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EDINBURGH 2017: BWW Q&A- Medea on Media

EDINBURGH 2017: BWW Q&A- Medea on Media

Tell us a bit about your show.

Medea on Media as the title means literally; 'Medea' is taken from Euripides' original play of tragedy and the 'Media' looks at digital platforms such as SNS services, mass media and digital devices that make the communication of people around the world possible

Through play and media, Medea on Media shows moments of an evil woman Medea from Greek tragedy encountering forms of media in 21st-century such as movies, music, comic books, real talk shows, video game, television and more.

At the same time, through the naked images of Media and Medea, the show makes audience realise that, by being part of the show, they are actually looking at themselves as today's portraits of themselves, watching the irresponsible conduct of media without any guilt or critique. Be careful whilst you're watching Medea on Media...

Why bring it to Edinburgh?

'Seongbukdong Beedoolkee'(SB), the name comes from a small district in Seoul, Korea, is a theatrical company pursuing an avant-garde, unconventional style, and seeking experimental, unprecedented pieces. Medea on Media is a work with the quintessence of the philosophy of SB in, and it received good reviews in Korea.

We are participating in the 2017 Edinburgh Festival Fringe hoping to receive positive responses from people from all over the world and artistic criticism of the play. We are very excited and nervous to perform at the Festival Fringe soon.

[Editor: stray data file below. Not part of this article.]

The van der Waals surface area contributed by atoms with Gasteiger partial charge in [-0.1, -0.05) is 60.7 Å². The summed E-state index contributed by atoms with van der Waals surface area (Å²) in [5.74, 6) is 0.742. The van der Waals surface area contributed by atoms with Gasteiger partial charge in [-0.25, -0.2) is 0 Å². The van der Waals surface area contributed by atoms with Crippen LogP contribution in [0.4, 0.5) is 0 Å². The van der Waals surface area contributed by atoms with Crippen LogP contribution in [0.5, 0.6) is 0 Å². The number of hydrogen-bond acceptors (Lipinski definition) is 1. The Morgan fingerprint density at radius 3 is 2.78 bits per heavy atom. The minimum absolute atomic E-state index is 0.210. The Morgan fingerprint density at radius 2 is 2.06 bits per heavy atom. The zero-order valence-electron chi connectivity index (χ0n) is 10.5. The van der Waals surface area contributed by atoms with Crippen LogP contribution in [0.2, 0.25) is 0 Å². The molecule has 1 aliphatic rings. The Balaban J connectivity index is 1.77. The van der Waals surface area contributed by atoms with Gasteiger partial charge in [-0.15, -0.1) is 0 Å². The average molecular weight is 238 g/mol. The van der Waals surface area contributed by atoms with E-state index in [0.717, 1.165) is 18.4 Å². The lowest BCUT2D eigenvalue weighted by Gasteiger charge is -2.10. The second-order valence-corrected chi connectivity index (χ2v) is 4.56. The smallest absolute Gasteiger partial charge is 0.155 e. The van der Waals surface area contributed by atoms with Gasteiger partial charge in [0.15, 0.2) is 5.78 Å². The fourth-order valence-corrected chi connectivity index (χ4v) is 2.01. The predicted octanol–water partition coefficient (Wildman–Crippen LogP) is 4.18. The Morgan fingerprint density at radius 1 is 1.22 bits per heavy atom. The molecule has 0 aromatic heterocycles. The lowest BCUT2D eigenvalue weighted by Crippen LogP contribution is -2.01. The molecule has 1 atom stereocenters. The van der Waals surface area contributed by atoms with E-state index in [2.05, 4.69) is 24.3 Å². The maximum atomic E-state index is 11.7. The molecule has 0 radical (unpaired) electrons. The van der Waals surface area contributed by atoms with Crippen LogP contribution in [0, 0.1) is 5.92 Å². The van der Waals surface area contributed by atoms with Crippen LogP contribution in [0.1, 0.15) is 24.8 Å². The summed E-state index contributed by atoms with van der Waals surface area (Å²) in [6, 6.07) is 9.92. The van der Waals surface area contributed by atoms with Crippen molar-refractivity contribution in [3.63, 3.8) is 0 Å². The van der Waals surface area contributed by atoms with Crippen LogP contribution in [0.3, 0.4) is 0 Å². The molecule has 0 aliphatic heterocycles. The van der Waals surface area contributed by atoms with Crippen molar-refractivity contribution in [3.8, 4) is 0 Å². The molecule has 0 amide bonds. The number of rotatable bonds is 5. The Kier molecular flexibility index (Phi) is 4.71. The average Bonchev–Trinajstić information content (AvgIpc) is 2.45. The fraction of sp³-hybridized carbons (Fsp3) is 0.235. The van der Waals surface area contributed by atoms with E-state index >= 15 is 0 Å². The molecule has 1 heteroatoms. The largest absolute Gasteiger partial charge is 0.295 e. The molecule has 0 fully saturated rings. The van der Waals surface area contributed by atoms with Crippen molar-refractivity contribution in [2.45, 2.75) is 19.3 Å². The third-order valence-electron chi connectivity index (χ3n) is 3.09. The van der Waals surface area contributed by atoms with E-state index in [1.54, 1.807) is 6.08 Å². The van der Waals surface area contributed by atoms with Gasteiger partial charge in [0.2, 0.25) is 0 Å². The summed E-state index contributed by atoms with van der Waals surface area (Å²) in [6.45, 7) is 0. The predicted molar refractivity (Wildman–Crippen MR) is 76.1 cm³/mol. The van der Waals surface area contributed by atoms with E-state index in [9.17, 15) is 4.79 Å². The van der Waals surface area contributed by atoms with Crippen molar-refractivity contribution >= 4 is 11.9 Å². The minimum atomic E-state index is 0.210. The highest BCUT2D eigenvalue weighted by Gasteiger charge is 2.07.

What sets it apart from other shows at the Fringe?

Our show is much variable, it is funny, but also asks audiences to remain critical and to think seriously about it.

Medea on Media is about enjoying the Euripides' original play Medea, or the media pouring like a waterfall without judgments.

I am pretty sure most of the audience will be satisfied with funny parts of the show and become aware that there different ways to enjoy the show. 'Am I going to enjoy the play or media as itself?', 'Is this the play talking about media as itself, or the play itself which is another form of media?' Finally, these questions lead us to a question from a different point of view. 'What does the play, one of the genres of media, mean among the flood of today's common media such as game, the internet, and mass media?'

Who would you recommend comes to see your show?

We want to suggest all the art favourers, theater artists, and mostly, the public audience to enjoy and be the part of our shows. Those who want to indulge in the sensational images of media. Those who want to get everything they need out of the Internet, game, and media rather than find life paths in the real world. Those who have never doubted that they were actually smarter than smartphones. Those who have entirely different values in life compared to typical social standards. They must be dragged like magnetic into this show and can't take their eyes off the show for the whole playing time.

Are there any other performances you're hoping to catch at the festival?

It is hard to answer. When I am there, I never know what I am going to see, what I might be interested in, or whether to be surprised or to be disappointed by some shows.

As a matter of fact, I would say the most amazing part of Festival Fringe is, the Fringe as a whole, the time I am going to spend there, a city full of exciting vibes and people from all over the world. It's a joy to be a part of it and I'm very excited to meet old buildings, trees, sky, streets, and people.

Timings and ticket information for Medea on Media are available on the edfringe website.

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From This Author Natalie O'Donoghue